Dave McKean’s Gothic artwork for British Library

Terror and WonderBatman artist Dave McKean has created a Frankenstein and Dr Jekyll and Mr Hyde-inspired piece of art for the British Library’s new Terror and Wonder: The Gothic Imagination exhibition.

The huge collection charts 250 years of chilling literature from the manuscripts and rare editions of Bram Stoker’s Dracula and Charles Dickens’ Oliver Twist to the stories produced by contemporary scribes like Angela Carter and Sarah Waters.

Artworks by Henry Fuseli and William Blake will also be compared to modern art and photography, costumes and films from Alexander McQueen to Stanley Kubrick.

Greg Buzwell, the exhibition’s co-curator, said: “Dave’s artwork brilliantly captures the drama and intensity of the Gothic imagination, something which we explore in detail in Terror and Wonder. Ever since the publication of Horace Walpole’s The Castle of Otranto in 1764, Gothic themes and ideas have provided a rich source of inspiration for writers, filmmakers, artists, musicians and fashion designers; adding colour, wonder and a dash of delicious fear to our lives.”

McKean’s picture will be used to promote the display as posters around London, and as a six-metre high installation in the Library’s entrance hall.

Terror and Wonder: The Gothic Imagination will be open from 3 October 2014 until 20 January 2015.

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David Walliams’ new Awful Auntie book

Awful AuntieDavid Walliams’ new children’s book Awful Auntie will be released on 25 September this year.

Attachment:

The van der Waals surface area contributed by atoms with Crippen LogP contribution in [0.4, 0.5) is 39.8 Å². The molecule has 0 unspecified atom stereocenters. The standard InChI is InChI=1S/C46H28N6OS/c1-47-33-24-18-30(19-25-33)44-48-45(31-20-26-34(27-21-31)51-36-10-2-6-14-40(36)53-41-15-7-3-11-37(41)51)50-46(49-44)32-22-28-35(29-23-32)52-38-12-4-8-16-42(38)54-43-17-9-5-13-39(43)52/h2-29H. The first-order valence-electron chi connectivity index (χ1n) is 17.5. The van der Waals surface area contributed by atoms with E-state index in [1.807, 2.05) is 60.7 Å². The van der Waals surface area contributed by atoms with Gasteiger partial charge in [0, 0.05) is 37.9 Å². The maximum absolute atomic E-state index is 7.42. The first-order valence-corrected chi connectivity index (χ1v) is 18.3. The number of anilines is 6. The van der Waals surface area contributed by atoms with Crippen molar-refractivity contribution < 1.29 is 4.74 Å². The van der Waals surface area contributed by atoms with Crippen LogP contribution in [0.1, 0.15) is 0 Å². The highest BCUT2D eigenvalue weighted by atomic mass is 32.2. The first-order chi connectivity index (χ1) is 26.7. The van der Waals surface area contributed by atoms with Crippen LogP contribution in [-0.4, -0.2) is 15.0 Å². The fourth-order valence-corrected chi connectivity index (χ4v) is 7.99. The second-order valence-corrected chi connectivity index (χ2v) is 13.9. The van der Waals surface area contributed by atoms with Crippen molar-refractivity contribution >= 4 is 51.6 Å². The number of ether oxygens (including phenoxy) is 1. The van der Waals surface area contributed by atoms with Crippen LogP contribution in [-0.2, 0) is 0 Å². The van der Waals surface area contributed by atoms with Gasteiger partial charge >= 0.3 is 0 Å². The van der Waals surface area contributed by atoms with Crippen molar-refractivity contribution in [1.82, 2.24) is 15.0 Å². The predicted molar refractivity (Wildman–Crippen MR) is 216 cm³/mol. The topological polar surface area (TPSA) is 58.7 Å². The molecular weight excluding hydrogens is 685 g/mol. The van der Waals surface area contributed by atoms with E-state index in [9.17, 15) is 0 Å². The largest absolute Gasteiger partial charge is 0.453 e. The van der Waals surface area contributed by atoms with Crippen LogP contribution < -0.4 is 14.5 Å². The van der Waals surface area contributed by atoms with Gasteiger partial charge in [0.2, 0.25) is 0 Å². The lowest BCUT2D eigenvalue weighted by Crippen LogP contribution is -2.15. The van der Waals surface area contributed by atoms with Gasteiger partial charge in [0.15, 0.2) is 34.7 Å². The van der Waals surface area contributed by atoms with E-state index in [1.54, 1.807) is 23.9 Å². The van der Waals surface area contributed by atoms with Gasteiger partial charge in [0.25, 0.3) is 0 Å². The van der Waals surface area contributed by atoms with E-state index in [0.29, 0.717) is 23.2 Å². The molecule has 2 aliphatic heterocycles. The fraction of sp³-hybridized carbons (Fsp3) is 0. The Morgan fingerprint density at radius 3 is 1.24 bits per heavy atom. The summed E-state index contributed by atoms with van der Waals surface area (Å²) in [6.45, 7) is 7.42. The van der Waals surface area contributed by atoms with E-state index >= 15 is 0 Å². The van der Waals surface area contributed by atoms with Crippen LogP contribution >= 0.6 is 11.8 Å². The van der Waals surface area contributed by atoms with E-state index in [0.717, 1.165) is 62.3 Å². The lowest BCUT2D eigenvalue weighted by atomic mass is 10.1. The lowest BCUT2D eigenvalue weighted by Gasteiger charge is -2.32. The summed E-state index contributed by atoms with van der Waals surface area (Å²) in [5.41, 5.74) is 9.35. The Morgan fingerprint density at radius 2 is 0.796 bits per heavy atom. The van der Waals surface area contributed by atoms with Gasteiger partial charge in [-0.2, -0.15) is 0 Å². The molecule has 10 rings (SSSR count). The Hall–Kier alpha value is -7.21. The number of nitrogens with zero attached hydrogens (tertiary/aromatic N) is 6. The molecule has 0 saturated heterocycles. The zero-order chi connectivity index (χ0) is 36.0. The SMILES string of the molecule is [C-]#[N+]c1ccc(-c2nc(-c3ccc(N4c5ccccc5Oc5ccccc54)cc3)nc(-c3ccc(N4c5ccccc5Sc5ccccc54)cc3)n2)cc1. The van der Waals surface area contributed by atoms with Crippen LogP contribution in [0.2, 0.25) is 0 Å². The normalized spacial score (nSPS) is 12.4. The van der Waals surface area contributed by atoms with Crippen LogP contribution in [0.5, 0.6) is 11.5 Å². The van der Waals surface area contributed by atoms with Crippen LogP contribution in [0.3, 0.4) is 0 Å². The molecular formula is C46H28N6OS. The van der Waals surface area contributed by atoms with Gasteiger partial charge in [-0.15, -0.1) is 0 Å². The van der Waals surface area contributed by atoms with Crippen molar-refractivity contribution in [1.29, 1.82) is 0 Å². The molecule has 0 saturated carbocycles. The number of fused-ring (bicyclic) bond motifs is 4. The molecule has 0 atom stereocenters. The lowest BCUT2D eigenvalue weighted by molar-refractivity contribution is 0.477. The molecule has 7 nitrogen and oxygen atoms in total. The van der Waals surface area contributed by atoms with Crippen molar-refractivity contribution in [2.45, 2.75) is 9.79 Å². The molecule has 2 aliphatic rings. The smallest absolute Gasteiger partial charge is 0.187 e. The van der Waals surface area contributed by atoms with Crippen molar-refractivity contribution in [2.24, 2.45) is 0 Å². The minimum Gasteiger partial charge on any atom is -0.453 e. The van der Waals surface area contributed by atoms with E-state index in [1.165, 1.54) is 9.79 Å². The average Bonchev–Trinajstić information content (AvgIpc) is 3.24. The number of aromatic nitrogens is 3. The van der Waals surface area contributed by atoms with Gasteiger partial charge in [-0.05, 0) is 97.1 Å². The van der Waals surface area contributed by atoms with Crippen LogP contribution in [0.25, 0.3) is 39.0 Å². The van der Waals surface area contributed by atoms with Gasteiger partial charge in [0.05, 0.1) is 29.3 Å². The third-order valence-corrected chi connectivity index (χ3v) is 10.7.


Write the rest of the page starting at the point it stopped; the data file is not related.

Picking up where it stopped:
The titular character is plotting to snatch Lady Stella Saxby’s inheritance away from her, but cheeky Soot, the cockney ghost of a chimney sweep, and Stella are not willing to make this an easy task.

The story will be illustrated by Tony Ross who has previously worked on Walliams’ fiction books Billionaire Boy, Gangsta Granny, Ratburger and the Demon Dentist, plus the scribe’s debut picture book The Slightly Annoying Elephant. Quentin Blake has also illustrated the bestselling author’s work including The Boy in the Dress and Mr Stink.

Ann-Janine Murtagh, HarperCollins Children’s Book Publisher, commented: “I am always delighted by the arrival of a new David Walliams book – he’s such a bold and brilliant storyteller with an extraordinary imagination, who always delivers something original and unexpected for his readers. Awful Auntie is exquisitely written with a timeless charm that marks it out as a book that will be adored by his fans, but is also destined to be an absolute classic in the future. Set to be the biggest book of the year, I have no doubt it will be a huge hit and sell more than ever this Christmas.”

Awful Auntie (hardback edition) is priced at £12.99.

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Talking Sherlock Holmes statue